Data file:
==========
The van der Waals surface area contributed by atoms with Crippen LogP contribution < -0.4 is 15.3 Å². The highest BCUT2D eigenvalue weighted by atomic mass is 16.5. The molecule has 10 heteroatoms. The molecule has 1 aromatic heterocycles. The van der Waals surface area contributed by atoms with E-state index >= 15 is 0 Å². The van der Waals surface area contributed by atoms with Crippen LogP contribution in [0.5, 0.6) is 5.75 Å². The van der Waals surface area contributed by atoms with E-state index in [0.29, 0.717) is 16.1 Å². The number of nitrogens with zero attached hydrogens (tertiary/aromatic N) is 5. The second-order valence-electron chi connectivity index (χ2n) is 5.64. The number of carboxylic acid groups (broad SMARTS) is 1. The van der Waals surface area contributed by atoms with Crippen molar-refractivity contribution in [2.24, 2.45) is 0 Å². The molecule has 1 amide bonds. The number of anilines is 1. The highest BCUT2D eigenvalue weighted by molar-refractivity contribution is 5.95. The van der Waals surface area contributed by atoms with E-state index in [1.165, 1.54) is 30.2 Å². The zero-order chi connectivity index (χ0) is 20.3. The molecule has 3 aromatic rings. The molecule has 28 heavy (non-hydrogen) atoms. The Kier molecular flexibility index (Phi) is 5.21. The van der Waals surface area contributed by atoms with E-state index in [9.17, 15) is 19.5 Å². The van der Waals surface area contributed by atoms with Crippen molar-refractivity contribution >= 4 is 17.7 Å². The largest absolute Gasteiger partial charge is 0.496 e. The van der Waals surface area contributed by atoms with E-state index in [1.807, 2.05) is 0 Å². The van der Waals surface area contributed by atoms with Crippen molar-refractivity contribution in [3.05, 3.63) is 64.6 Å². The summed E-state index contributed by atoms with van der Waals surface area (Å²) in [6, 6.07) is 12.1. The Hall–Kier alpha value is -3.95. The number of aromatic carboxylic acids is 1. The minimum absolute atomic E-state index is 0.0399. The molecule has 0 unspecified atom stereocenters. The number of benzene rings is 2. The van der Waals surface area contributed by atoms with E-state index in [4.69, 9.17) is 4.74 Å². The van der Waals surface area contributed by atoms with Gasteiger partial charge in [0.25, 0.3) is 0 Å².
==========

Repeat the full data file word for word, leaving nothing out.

The van der Waals surface area contributed by atoms with Crippen LogP contribution < -0.4 is 15.3 Å². The highest BCUT2D eigenvalue weighted by atomic mass is 16.5. The molecule has 10 heteroatoms. The molecule has 1 aromatic heterocycles. The van der Waals surface area contributed by atoms with E-state index >= 15 is 0 Å². The van der Waals surface area contributed by atoms with Crippen LogP contribution in [0.5, 0.6) is 5.75 Å². The van der Waals surface area contributed by atoms with E-state index in [0.29, 0.717) is 16.1 Å². The number of nitrogens with zero attached hydrogens (tertiary/aromatic N) is 5. The second-order valence-electron chi connectivity index (χ2n) is 5.64. The number of carboxylic acid groups (broad SMARTS) is 1. The van der Waals surface area contributed by atoms with Crippen molar-refractivity contribution in [2.24, 2.45) is 0 Å². The molecule has 1 amide bonds. The number of anilines is 1. The highest BCUT2D eigenvalue weighted by molar-refractivity contribution is 5.95. The van der Waals surface area contributed by atoms with E-state index in [1.165, 1.54) is 30.2 Å². The zero-order chi connectivity index (χ0) is 20.3. The molecule has 3 aromatic rings. The molecule has 28 heavy (non-hydrogen) atoms. The Kier molecular flexibility index (Phi) is 5.21. The van der Waals surface area contributed by atoms with E-state index in [9.17, 15) is 19.5 Å². The van der Waals surface area contributed by atoms with Crippen molar-refractivity contribution >= 4 is 17.7 Å². The largest absolute Gasteiger partial charge is 0.496 e. The van der Waals surface area contributed by atoms with E-state index in [1.807, 2.05) is 0 Å². The van der Waals surface area contributed by atoms with Crippen molar-refractivity contribution in [3.05, 3.63) is 64.6 Å². The summed E-state index contributed by atoms with van der Waals surface area (Å²) in [6, 6.07) is 12.1. The Hall–Kier alpha value is -3.95. The number of aromatic carboxylic acids is 1. The minimum absolute atomic E-state index is 0.0399. The molecule has 0 unspecified atom stereocenters. The number of benzene rings is 2. The van der Waals surface area contributed by atoms with E-state index in [4.69, 9.17) is 4.74 Å². The van der Waals surface area contributed by atoms with Gasteiger partial charge in [0.25, 0.3) is 0 Å².